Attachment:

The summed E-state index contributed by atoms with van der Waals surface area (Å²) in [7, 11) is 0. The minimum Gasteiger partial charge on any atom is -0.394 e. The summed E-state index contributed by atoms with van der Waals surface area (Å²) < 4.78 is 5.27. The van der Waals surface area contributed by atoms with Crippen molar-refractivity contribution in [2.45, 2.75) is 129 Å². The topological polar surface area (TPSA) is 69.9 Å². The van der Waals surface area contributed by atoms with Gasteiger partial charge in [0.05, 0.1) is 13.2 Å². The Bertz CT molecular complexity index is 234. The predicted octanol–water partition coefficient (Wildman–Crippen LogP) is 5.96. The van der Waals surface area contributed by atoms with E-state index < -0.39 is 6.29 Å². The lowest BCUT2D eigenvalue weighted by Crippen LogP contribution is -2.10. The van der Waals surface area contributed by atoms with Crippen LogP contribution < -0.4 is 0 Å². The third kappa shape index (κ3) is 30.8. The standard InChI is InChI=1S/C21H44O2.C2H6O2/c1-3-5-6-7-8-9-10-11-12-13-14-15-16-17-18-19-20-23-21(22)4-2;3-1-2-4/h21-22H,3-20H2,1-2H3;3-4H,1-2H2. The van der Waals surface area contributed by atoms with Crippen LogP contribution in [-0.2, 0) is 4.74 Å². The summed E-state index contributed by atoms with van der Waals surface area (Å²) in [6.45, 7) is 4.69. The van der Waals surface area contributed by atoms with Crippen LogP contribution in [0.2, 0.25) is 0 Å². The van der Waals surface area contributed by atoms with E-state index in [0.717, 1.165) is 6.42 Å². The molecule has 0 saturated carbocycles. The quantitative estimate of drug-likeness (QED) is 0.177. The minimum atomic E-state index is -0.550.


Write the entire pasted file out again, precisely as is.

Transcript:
The summed E-state index contributed by atoms with van der Waals surface area (Å²) in [7, 11) is 0. The minimum Gasteiger partial charge on any atom is -0.394 e. The summed E-state index contributed by atoms with van der Waals surface area (Å²) < 4.78 is 5.27. The van der Waals surface area contributed by atoms with Crippen molar-refractivity contribution in [2.45, 2.75) is 129 Å². The topological polar surface area (TPSA) is 69.9 Å². The van der Waals surface area contributed by atoms with Gasteiger partial charge in [0.05, 0.1) is 13.2 Å². The Bertz CT molecular complexity index is 234. The predicted octanol–water partition coefficient (Wildman–Crippen LogP) is 5.96. The van der Waals surface area contributed by atoms with E-state index < -0.39 is 6.29 Å². The lowest BCUT2D eigenvalue weighted by Crippen LogP contribution is -2.10. The van der Waals surface area contributed by atoms with Crippen LogP contribution < -0.4 is 0 Å². The third kappa shape index (κ3) is 30.8. The standard InChI is InChI=1S/C21H44O2.C2H6O2/c1-3-5-6-7-8-9-10-11-12-13-14-15-16-17-18-19-20-23-21(22)4-2;3-1-2-4/h21-22H,3-20H2,1-2H3;3-4H,1-2H2. The van der Waals surface area contributed by atoms with Crippen LogP contribution in [-0.2, 0) is 4.74 Å². The summed E-state index contributed by atoms with van der Waals surface area (Å²) in [6.45, 7) is 4.69. The van der Waals surface area contributed by atoms with Crippen LogP contribution in [0.2, 0.25) is 0 Å². The van der Waals surface area contributed by atoms with E-state index in [0.717, 1.165) is 6.42 Å². The molecule has 0 saturated carbocycles. The quantitative estimate of drug-likeness (QED) is 0.177. The minimum atomic E-state index is -0.550.